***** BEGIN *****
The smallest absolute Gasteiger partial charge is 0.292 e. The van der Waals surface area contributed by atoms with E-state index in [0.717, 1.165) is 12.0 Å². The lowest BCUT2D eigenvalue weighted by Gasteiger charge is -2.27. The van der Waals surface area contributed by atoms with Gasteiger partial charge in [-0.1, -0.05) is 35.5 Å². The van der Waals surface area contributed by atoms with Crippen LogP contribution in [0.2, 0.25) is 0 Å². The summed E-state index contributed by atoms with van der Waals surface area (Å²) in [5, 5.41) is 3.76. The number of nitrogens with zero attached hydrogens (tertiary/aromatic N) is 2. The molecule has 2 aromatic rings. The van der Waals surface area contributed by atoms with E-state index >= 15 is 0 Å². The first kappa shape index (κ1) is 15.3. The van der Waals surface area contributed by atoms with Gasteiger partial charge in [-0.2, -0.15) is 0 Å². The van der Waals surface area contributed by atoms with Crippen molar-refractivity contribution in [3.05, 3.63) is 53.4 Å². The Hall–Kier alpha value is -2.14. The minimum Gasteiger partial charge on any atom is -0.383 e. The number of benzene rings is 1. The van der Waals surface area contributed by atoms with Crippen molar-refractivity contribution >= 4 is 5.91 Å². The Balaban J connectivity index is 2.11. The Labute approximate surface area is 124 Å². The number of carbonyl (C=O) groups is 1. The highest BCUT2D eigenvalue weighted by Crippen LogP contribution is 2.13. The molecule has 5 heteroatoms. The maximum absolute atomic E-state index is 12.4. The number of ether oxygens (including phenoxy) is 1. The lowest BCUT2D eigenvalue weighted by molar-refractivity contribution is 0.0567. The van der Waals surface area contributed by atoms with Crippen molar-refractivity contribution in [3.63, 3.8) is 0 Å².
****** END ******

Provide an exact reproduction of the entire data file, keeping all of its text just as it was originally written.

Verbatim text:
The smallest absolute Gasteiger partial charge is 0.292 e. The van der Waals surface area contributed by atoms with E-state index in [0.717, 1.165) is 12.0 Å². The lowest BCUT2D eigenvalue weighted by Gasteiger charge is -2.27. The van der Waals surface area contributed by atoms with Gasteiger partial charge in [-0.1, -0.05) is 35.5 Å². The van der Waals surface area contributed by atoms with Crippen LogP contribution in [0.2, 0.25) is 0 Å². The summed E-state index contributed by atoms with van der Waals surface area (Å²) in [5, 5.41) is 3.76. The number of nitrogens with zero attached hydrogens (tertiary/aromatic N) is 2. The molecule has 2 aromatic rings. The van der Waals surface area contributed by atoms with E-state index >= 15 is 0 Å². The first kappa shape index (κ1) is 15.3. The van der Waals surface area contributed by atoms with Gasteiger partial charge in [-0.2, -0.15) is 0 Å². The van der Waals surface area contributed by atoms with Crippen molar-refractivity contribution in [3.05, 3.63) is 53.4 Å². The Hall–Kier alpha value is -2.14. The minimum Gasteiger partial charge on any atom is -0.383 e. The number of benzene rings is 1. The van der Waals surface area contributed by atoms with Crippen molar-refractivity contribution >= 4 is 5.91 Å². The Balaban J connectivity index is 2.11. The Labute approximate surface area is 124 Å². The number of carbonyl (C=O) groups is 1. The highest BCUT2D eigenvalue weighted by Crippen LogP contribution is 2.13. The molecule has 5 heteroatoms. The maximum absolute atomic E-state index is 12.4. The number of ether oxygens (including phenoxy) is 1. The lowest BCUT2D eigenvalue weighted by molar-refractivity contribution is 0.0567. The van der Waals surface area contributed by atoms with Crippen molar-refractivity contribution in [3.63, 3.8) is 0 Å².